In a move to safeguard thousands of jobs, China declared it will scrap -- after only 10 days since its announcement -- its sharply increased export duties on Chinese-made textiles.
The withdrawal comes after Washington and the European Union clamped more restrictions on Chinese exports, which China said are "unfair and incorrect."
Minister of Commerce Bo Xilai told a news briefing yesterday that export tariffs on 81 categories of textile products will be lifted from June 1, including the 74 for which 400 percent increases were announced on May 20. This is in a bid to ease the concerns of China's trading partners.
The latest restrictions imposed by the United States will affect US$2 billion worth of Chinese exports and 160,000 jobs, while the EU action will lead to a loss of US$300 million in exports as well as job losses.
"Within each category of product in question, some 1,000 to 6,000 Chinese enterprises would feel the pinch," Bo said.
"We have to make corresponding policy adjustments since the EU and the US have set their controls on Chinese textile exports," said Bo.
"We must be fair to Chinese producers," Bo added.
Bo said he had hoped the earlier announcement of steep tariff rises would help ease concerns of trading partners, but "it is a pity that both the EU and the US failed to accept the policy."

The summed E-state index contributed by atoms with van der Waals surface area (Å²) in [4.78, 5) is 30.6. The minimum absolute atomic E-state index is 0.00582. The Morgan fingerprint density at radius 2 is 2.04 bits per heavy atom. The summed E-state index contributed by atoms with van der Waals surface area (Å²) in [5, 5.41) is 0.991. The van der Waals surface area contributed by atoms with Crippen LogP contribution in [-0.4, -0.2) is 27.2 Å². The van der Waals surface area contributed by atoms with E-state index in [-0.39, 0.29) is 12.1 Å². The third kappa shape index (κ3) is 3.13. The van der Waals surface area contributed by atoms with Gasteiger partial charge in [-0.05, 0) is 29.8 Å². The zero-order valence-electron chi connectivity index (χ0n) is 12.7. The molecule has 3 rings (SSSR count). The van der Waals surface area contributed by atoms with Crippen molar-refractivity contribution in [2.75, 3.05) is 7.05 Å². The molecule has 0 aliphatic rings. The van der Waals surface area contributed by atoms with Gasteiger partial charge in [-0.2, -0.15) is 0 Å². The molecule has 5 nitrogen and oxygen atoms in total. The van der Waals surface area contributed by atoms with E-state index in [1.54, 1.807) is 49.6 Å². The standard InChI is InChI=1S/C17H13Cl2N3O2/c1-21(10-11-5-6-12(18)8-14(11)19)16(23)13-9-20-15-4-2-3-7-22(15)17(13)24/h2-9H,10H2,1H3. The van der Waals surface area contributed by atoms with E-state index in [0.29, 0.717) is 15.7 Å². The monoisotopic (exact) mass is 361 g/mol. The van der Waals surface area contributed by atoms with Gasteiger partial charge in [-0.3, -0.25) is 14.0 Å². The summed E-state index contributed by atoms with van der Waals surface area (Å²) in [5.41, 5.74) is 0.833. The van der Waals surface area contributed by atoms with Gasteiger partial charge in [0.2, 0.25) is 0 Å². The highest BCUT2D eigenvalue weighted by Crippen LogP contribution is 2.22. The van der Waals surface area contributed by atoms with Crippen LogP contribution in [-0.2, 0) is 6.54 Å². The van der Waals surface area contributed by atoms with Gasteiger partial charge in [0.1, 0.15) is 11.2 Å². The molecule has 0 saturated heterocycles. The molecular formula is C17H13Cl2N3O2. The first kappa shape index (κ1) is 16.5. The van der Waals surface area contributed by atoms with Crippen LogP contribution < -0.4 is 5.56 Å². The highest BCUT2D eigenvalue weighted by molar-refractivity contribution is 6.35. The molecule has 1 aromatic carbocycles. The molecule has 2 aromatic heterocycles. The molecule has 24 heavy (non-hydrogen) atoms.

The China Textile Import and Export Chamber of Commerce said the adjustment will help ease the burden on Chinese enterprises, which are already operating on razor-thin profit margins.
However, Bo warned enterprises to prepare for further restrictive measures and adapt to a new international trade environment.
Bo said he had noted that some domestic enterprises, under great pressure from the restrictive moves, were calling for retaliation measures, but he ruled out the possibility of a trade war.
"We do not want to see a trade war," he said. "I do not believe retaliation to be the only way (forward) for us. A healthy trade relationship is good for both sides," he added.
Bo stressed the importance of further dialogues with the US and EU to solve the dispute.
Vice Minister of Commerce Ma Xiuhong is currently in the US for negotiations while another Vice Minister of Commerce Gao Hucheng has just concluded a tour to the EU.
Although no details of Gao's negotiations were disclosed, an EU trade official told a group of Chinese reporters last week in Brussels that the consultation is very likely to produce an allowed annual growth rate for Chinese textile exports.
However, Bo said China still reserves the right to resort to the World Trade Organization (WTO) to adjudicate the dispute since controlling measures not only violate WTO principles, but are also prejudicial against China.
"We have the right to submit the case to the WTO. Whether we will resort to the WTO, and when, is completely up to us," he said.
The EU decided last Friday to present the dispute to the WTO and attempted to launch safeguard measures on two categories of Chinese textiles-T-shirts and flax yarn-while Washington has begun imposing measures aimed at capping a growth of trade in cotton trousers, cotton-knit shirts and underwear.
(China Daily May 31, 2005)